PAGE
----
Moving on from the main course, could we interest you in one of our tasty desserts?  We can recommend The bad food bible: how and why to eat sinfully and the chef’s specialty: The perfect cake: your ultimate guide to classic, modern, and whimsical cakes.  Want to know why it’s midnight, and you’re mindlessly eating carbs?  Why you eat what you eat: the science behind our relationship with food might clear things up. 

If you’re worried that someone is watching you indulge in that guilt-free dessert that you certainly, positively, absolutely deserve, you may be right.  Don’t look behind you, but there is a book on the shelf called Under surveillance: being watched in modern America.  Why worry about strangers judging you when the government will do it more efficiently?

Do you find that you’re running short on cuts?  Cuts of what – meat?  Could it be?  No, it’s A thousand cuts: the bizarre underground world of collectors and dealers who saved the movies.  If saving movies doesn’t interest you because you’re too busy wondering where this blog entry is going, Passing judgment: praise and blame in everyday life could be the book you’re looking for.  As the saying goes, it’s better to pass a class than pass judgment.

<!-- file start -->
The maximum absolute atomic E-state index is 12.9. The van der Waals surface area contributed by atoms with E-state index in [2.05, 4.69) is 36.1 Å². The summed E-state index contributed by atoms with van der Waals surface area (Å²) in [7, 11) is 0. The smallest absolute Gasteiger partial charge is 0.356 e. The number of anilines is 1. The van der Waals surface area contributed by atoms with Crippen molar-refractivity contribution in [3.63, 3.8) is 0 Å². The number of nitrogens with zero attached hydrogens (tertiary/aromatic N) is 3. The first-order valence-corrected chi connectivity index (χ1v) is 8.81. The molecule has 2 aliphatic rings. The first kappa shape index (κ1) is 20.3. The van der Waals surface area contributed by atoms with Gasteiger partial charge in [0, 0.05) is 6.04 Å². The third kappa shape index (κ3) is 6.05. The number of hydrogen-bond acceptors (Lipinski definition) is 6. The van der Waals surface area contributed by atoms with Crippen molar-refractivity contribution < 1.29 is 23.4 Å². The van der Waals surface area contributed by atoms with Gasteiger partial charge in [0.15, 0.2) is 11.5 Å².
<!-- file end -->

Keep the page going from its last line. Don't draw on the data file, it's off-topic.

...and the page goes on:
Friday, June 8, 2018

Soak up the sun with a good book!


New books are in at the library - just in time for the summer! Need a small getaway from summer classes? Want something new to read over your summer vacation? We have several new fiction books, manga series, and graphic novels as well as many new nonfiction reads. Check out these titles and more on our New Books List.